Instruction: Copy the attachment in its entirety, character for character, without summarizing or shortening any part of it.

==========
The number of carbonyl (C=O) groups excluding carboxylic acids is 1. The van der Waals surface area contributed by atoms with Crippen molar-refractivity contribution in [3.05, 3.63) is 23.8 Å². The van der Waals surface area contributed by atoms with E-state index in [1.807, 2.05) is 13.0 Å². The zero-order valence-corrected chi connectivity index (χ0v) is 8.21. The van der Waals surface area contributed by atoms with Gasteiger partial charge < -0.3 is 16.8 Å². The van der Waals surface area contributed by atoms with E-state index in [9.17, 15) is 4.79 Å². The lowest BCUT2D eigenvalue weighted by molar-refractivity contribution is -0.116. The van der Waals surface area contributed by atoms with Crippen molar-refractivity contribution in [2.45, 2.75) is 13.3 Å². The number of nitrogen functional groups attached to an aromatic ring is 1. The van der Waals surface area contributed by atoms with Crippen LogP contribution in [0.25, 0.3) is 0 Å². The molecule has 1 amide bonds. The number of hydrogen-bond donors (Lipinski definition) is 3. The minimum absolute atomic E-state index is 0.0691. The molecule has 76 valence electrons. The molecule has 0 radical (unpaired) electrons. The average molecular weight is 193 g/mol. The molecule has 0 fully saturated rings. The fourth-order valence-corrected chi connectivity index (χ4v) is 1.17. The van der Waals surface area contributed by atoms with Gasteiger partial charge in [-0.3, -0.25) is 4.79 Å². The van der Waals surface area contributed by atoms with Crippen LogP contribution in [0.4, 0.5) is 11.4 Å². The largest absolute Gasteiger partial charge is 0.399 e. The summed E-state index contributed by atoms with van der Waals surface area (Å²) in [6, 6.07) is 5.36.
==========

The number of carbonyl (C=O) groups excluding carboxylic acids is 1. The van der Waals surface area contributed by atoms with Crippen molar-refractivity contribution in [3.05, 3.63) is 23.8 Å². The van der Waals surface area contributed by atoms with E-state index in [1.807, 2.05) is 13.0 Å². The zero-order valence-corrected chi connectivity index (χ0v) is 8.21. The van der Waals surface area contributed by atoms with Gasteiger partial charge < -0.3 is 16.8 Å². The van der Waals surface area contributed by atoms with E-state index in [9.17, 15) is 4.79 Å². The lowest BCUT2D eigenvalue weighted by molar-refractivity contribution is -0.116. The van der Waals surface area contributed by atoms with Crippen molar-refractivity contribution in [2.45, 2.75) is 13.3 Å². The number of nitrogen functional groups attached to an aromatic ring is 1. The van der Waals surface area contributed by atoms with Crippen LogP contribution in [0.25, 0.3) is 0 Å². The molecule has 1 amide bonds. The number of hydrogen-bond donors (Lipinski definition) is 3. The minimum absolute atomic E-state index is 0.0691. The molecule has 76 valence electrons. The molecule has 0 radical (unpaired) electrons. The average molecular weight is 193 g/mol. The molecule has 0 fully saturated rings. The fourth-order valence-corrected chi connectivity index (χ4v) is 1.17. The van der Waals surface area contributed by atoms with Gasteiger partial charge in [-0.3, -0.25) is 4.79 Å². The van der Waals surface area contributed by atoms with Crippen LogP contribution in [0.4, 0.5) is 11.4 Å². The largest absolute Gasteiger partial charge is 0.399 e. The summed E-state index contributed by atoms with van der Waals surface area (Å²) in [6, 6.07) is 5.36.